Martín Codax: Boat trip of dreams

Back in September six lucky Majestic Wine members of staff got the opportunity to visit the Martín Codax Winery in Spain. Some of you will be familiar with their Albariño which is a favourite amongst Majestic staff and customers alike. Pippa Macneal, Trainee Manager of Majestic Wine Giffnock, tells us all about their trip…

Martin-Codax-GroupAn adventure around the coast of Rias Baixas in the Galacian region of North Western Spain is truly the most incredible way to sample the delights that Northern Spain has offer. The six of us had been invited to spend three days in Rias Baixas as guests at the Martín Codax Winery, spent the afternoon cruising around the coast in an old fishing boat with the ‘Fisherman Man‘ and ‘El Capitan‘. We spoke little Spanish, they little English, but we had a curiously wonderful understanding!

Rias Baixas‘ is a Galician term meaning ‘Lower Rivers‘. The area takes its name from five large rias or flooded river valleys which are firth-like inlets along the coastal estuaries that were drowned with rising sea levels at the end of the ice age. These are remarkable features and enhance the already stunning scenery. Although the climate in terms of viticulture is typically affected by the Atlantic sea in this area, giving mild temperatures with plenty of rain and sea fog, we were lucky and the sun shone down on us as we spent our afternoon tasting different vintages of deliciously chilled Martín Codax Albariño. This style of wine is refreshingly food friendly showing a rich lemon colour with an aromatic and complex nose wine which follows through to richly textured yet beautifully crisp flavours on the palate. Tasting these wines really confirmed the aromas we had experienced on the nose showing flavours of ripe apple, peach, melon and grapefruit, finishing with a salty edge and a smooth minerality. These wines have a lovely balance of acidity, body and fruit aromas. The wines display great intensity due to the fact that Albariño grapes develop thicker than average skins which consequently result in richer more concentrated aromas and flavours. The salty tang shines through due to the influence of the sea as the vineyards are in close proximity to the Atlantic ocean.

Martin-Codax-musselsWith our glasses of Albariño, we sampled fresh mussels and clams cooked within minutes of leaving the water, no messing around with fancy sauces just cooked naturally in their own juices. We also tried Empanada which was described to us as a Galician sardine pizza – absolutely delicious! These are typical Galician specialities which when washed down with Martín Codax Albariño make the perfect food and wine pairing. The floral, fruity notes of these wines alongside their slight saltiness compliment shellfish perfectly.

Martin-Codax-ClamsWhilst on the boat soaking up the September sun and sampling the Galician culinary and wine delights we learned a little of the history of both the area and the Martín Codax winery. Rias Baixas, pronounced ‘Ree-ahss By-hahss‘ is a region which boasts many bodegas producing wines with the classification of Denominacion Origen of Spain. The Martín Codax bodega is one of largest and was founded in 1986 by 50 families. Today it is a co-op comprising almost 300 families and picks its grapes from 1,400 plots of land, which are ‘emparrado‘ or harvested by hand. The soil is typically formed of granite bedrock with sandy soil. The vines are trained along granite posts called ‘parrales‘ in order to protect them from humidity as the area is damp and prone to sea fog. This form of training also helps to maximise their exposure to the sun in summer.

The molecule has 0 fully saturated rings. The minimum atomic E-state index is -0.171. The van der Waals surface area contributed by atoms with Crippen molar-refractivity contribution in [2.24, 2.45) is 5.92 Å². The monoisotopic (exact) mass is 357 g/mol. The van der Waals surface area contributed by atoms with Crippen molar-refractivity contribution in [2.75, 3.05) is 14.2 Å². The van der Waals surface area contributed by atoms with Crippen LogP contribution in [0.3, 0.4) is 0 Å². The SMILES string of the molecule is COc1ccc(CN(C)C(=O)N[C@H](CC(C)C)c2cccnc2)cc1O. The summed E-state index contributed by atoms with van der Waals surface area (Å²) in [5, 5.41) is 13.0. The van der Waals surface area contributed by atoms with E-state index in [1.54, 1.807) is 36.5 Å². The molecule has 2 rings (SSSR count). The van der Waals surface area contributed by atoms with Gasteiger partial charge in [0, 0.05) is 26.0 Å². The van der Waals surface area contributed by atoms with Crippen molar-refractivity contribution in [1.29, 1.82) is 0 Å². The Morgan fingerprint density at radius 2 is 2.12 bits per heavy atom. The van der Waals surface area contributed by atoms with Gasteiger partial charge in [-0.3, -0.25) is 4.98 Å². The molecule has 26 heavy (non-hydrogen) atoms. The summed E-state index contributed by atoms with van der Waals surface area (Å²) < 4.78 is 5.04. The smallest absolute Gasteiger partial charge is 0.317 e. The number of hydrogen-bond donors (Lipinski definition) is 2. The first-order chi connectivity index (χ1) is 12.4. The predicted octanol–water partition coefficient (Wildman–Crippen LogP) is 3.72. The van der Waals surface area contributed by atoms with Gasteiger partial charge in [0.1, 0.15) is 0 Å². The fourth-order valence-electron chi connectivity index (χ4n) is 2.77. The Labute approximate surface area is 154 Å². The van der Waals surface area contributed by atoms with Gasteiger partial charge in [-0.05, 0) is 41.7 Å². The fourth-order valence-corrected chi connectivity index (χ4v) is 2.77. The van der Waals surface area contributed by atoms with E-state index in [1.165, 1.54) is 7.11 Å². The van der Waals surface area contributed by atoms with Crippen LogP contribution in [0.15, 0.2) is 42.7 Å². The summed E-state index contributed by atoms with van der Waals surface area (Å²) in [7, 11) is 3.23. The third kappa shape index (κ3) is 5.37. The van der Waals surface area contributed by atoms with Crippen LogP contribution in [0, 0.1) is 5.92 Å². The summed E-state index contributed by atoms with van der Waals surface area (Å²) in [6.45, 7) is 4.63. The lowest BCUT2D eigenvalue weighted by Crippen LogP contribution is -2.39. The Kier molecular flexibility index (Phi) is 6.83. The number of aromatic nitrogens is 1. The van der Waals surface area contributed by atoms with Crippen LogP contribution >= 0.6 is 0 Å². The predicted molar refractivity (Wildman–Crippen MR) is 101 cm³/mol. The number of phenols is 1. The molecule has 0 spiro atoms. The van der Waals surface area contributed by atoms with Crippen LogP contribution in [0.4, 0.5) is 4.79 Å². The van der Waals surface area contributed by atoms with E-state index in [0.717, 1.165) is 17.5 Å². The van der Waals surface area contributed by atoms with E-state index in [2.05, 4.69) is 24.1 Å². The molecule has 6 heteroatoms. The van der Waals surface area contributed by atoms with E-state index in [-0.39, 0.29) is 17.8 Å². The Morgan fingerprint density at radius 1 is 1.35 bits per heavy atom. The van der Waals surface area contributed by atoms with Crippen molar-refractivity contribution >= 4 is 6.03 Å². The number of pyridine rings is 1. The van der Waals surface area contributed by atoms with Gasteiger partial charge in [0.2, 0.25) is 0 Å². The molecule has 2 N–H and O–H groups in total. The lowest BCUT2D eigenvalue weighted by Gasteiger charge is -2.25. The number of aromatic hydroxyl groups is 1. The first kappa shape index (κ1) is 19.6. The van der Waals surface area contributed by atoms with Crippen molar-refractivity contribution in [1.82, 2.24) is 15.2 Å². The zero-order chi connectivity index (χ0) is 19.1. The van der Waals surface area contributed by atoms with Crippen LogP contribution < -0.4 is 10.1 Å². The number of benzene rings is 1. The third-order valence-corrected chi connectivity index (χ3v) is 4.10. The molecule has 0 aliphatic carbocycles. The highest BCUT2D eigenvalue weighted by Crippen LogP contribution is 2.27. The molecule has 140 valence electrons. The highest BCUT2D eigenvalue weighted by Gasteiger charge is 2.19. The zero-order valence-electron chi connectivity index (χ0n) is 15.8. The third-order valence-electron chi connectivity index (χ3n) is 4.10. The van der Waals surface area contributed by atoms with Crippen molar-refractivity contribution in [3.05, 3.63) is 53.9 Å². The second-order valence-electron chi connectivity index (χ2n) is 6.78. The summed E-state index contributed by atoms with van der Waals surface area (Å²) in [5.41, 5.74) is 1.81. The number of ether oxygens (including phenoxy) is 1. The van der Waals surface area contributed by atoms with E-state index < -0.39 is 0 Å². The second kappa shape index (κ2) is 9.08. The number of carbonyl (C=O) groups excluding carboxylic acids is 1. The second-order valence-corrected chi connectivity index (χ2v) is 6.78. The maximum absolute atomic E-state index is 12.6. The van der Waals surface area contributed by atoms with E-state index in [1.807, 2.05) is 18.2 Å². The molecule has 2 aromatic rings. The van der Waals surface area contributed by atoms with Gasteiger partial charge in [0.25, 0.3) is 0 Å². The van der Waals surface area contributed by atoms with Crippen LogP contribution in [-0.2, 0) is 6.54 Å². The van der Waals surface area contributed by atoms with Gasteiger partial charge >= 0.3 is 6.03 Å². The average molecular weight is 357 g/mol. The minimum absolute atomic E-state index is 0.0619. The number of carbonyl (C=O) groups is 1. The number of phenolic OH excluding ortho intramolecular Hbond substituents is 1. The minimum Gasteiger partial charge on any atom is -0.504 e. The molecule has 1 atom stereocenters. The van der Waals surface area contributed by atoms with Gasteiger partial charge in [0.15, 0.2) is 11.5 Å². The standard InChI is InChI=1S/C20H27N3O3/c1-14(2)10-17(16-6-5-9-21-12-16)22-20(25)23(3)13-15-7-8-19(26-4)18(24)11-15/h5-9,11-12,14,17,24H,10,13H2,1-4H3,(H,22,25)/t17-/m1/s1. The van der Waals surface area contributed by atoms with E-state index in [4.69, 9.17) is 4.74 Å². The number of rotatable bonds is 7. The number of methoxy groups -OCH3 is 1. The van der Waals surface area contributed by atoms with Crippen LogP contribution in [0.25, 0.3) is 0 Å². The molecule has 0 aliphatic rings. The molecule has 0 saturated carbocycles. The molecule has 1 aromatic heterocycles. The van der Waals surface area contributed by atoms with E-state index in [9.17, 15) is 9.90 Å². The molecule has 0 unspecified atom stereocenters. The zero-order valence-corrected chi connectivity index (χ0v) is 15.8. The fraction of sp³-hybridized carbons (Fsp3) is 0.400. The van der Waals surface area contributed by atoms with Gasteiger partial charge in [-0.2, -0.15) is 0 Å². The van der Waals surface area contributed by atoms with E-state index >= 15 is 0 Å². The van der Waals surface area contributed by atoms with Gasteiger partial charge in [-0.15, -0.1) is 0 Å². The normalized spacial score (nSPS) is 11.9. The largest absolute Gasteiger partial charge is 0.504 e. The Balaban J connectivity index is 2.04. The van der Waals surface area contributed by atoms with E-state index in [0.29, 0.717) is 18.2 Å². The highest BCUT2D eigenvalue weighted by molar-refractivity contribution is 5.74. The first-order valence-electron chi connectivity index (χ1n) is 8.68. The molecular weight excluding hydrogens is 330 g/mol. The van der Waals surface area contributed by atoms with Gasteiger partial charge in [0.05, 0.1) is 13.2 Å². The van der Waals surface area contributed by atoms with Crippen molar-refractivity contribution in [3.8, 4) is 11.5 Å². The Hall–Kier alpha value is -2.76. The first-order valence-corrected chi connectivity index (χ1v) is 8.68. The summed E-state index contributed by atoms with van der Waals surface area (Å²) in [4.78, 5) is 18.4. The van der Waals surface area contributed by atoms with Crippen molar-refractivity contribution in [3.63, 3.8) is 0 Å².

We were lucky enough to meet and taste with the chief wine maker Luciano Rodino who uses only 100% Albariño in his Martín Codax wines. The Albariño grape is often likened to both Riesling and Viognier; Riesling for its minerally character and Viognier for its bouquet of peaches and apricots. Many wine experts believe that Albariño is actually the Riesling grape and that the vines were brought over by medieval German pilgrims making their way to Santiago de Compostela. The regulatory council in Rias Baixas disagrees and believes that the Albariño grape is indigenous to the area – our host also strongly believes it is a Spanish noble variety and the wine’s taste is specific to its climate, locational factors and sense of place.

Martin-Codax-DolphinsLater on – Manager of Majestic Wine Muswell Hill – Kate McFruin was put at the helm for a while, a much more complicated business than first anticipated incorporating a sat nav system with a sense of depth. But she did a sterling job, avoided the rocks and managed to keep us afloat! The final gem of the afternoon came as we were embarking on our pudding… a school of dolphins swam alongside us for several minutes… a rare and absolutely fantastic sight that we were so priviledged to experience. What a remarkable way to spend an afternoon… beautiful local wine, tasty fresh shellfish, superb company and a real glimpse of nature. Wow!!

No Comment Yet

Leave a Reply

Your email address will not be published.

This site uses Akismet to reduce spam. Learn how your comment data is processed.